Looking Back — Part 5, Insurgency Attacks Continue to Rise

On January 31, 2005, an election took place to elect members of the Iraqi Transitional Government. The purpose of the government was to draft a constitution for the country. This event was marred by a widespread Sunni boycott, but most of the Kurd and Shia members of the population participated.

From February to April, violence died down causing hope that soon the U.S. troops would be pulled out of Iraq. That hope was ended in May 2005. Violence surged and included suicide bombers spread throughout the entire countries targeting Shia gatherings and places where there were concentrations of Shia citizens. In one month alone, over 700 citizens of Iraq died along with 79 U.S. soldiers.

In October 2005, a referendum was held to ratify the new Iraqi constitution. In December, there was another election to elect an Iraqi national assembly. This election was participated by the Sunnis in addition to the Kurds and Shia.

In total, the number of insurgent attacks reached 34,131 in 2005, up by 7,635 attacks from the previous year.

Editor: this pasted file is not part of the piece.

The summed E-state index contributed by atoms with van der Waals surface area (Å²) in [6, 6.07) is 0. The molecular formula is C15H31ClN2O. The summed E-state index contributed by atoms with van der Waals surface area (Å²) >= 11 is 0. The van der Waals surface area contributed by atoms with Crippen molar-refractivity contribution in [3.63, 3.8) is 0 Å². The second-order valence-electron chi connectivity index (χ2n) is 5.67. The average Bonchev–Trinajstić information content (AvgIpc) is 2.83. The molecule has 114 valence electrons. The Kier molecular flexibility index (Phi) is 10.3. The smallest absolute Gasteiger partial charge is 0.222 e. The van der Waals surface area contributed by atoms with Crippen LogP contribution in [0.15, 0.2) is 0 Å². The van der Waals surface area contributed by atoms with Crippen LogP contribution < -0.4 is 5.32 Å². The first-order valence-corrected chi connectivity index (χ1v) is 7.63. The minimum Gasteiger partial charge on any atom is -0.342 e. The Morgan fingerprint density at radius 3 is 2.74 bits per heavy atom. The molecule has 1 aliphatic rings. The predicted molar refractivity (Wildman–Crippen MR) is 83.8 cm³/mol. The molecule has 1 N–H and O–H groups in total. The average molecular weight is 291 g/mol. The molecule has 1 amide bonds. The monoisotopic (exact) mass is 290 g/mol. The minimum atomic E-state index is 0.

The year of 2006 felt very much like a civil war in Iraq with citizens of Iraq targeting other citizens with their violence. On February 23 alone, over 100 dead bodies were found with bullet holes in them and the death rate in Baghdad averaged around 33 a day.

On May 20, 2006, the Iraqi government officials who won the elections in December took office. Other major events in 2006 included the release of the Iraq Study Group Report and the hanging of Saddam Hussein. The Report was led by former U.S. Secretary of State James Baker and former U.S. Representative Lee Hamilton and concluded that the situation in Iraq was quickly deteriorating and that there seemed to be no foreseeable end to the conflict. The recommended having diplomatic measures increased and working harder to train Iraqi troops as quickly as possible.

With Saddam Hussein’s trial ending (after a year of being tried for crimes against humanity by an Iraqi court), the former regime was effectively dead. But the end of 2006 did not bring hope for an end.






Comments are Closed